Chevy Bolt: As Lame as its Name?

Chevy Bolt and Mary BarraSound the trumpets! Here comes the next best, all-new, electric wonder-car from General Motors. The dust had not even cleared from the rollout of the new and improved 2016 Chevy Volt when GM CEO Mary Barra announced the newest Tesla-killer from GM, the Chevy Bolt. Let’s hope that the engineers working on the Bolt put more thought into the design of the vehicle than the GM executives put into naming the car.

Seriously, the Bolt? The name sounds like something out of a Disney animated movie. I wonder if the names Ratchet or Socket were in contention. Whatever the case, the name may be new, but the hype is all too familiar.

Barra has touted the new Bolt as being “a real game changer” for GM, just like the previously-hyped Chevy Volt was. Anyone who has paid attention to the Volt debacle would know that the car has been a dismal failure for GM, particularly given the lofty expectations. It is easy to imagine that the results for the Bolt will be as similar to the Volt as is the name.

Reuters reported that GM executives commented on the Bolt, which supposedly will go over 200 miles on a charge for a price of under $30,000, at the Detroit Auto Show this past Monday. The vehicle is only in the concept phase and is not even slated for production yet. Photos show Barra posing with a vehicle that looks a lot like a gussied-up Chevy Sonic, but assurances were made that, this time, GM means business! Barra stated, “Trust me, this is no stripped-down science experiment.” Despite the reassurance, Barra did not give a timetable for when GM would produce the vehicle.

GM product development chief, Mark Reuss, did his part to persuade the public that GM will produce the Tesla-killing Bolt in the near future. Reuss says that GM “has the technology” to build the car in 18 to 24 months. As if that reassurance wasn’t enough to please GM shareholders, Reuters reports that Reuss claims the Bolt “could be profitable.”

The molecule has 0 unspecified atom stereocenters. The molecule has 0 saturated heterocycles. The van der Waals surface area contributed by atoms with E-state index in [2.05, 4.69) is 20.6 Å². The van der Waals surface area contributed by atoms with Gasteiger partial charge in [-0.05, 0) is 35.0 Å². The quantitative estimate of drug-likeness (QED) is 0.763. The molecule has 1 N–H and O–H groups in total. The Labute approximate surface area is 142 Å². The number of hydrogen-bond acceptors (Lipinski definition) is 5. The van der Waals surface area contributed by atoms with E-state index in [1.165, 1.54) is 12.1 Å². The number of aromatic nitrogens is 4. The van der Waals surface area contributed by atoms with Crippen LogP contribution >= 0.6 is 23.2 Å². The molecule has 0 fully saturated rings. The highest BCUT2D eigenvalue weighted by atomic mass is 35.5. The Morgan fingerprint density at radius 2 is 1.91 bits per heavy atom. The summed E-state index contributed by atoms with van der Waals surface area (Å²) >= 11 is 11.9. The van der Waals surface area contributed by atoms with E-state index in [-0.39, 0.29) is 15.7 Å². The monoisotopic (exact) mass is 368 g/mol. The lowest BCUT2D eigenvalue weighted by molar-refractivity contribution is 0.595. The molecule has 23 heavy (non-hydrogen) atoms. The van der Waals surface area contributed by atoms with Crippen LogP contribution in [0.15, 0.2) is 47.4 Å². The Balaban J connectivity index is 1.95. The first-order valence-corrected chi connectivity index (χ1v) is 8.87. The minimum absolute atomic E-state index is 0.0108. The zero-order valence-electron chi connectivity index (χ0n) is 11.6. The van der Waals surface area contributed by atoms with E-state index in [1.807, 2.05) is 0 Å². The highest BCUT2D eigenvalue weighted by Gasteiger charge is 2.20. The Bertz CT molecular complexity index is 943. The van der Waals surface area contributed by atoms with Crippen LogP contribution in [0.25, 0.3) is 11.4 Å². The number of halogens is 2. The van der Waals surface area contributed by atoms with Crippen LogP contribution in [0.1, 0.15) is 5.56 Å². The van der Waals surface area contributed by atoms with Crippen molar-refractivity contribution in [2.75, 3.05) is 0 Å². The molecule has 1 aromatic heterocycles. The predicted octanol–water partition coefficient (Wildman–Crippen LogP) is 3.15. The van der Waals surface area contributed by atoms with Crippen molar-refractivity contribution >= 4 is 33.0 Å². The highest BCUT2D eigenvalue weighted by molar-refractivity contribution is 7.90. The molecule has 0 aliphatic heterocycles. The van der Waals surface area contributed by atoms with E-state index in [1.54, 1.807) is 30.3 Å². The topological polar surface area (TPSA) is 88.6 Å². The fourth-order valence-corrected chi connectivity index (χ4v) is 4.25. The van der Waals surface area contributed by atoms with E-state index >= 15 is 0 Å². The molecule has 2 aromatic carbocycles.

It is great news that GM is considering building cars that “could be profitable.” Unfortunately, the potential profitability will again come from the use of smoke and mirrors along with taxpayer funding. Reuss points to the use of emission credits generated under clean air regulations as being the key to profitability for the new Bolt. Under current tax code, each vehicle sold will also be subsidized by a $7,500 federal tax credit, plus state credits.

GM’s friends at CNBC claim that the virtual rollout of the Chevy Bolt sets up a battle with Tesla with this blurb, “The introduction of the Bolt sets up a showdown with Silicon Valley’s Tesla Motors, which plans to deliver a mass-market $35,000 electric car by 2017 that also goes 200 miles per charge.” That sounds eerily familiar to when Cadillac rolled out a competitor to Tesla.

This should be quite a battle, two hypothetical cars that have yet to be seen in a showdown of electric-car potential kings. Despite my virtual excitement for the Bolt, I would have to give Tesla the nod if I were to handicap the match (which is still about two years away) considering that the last challenger from GM to take on Tesla was the Cadillac ELR, a vehicle that is a complete embarrassment to GM and Mary Barra.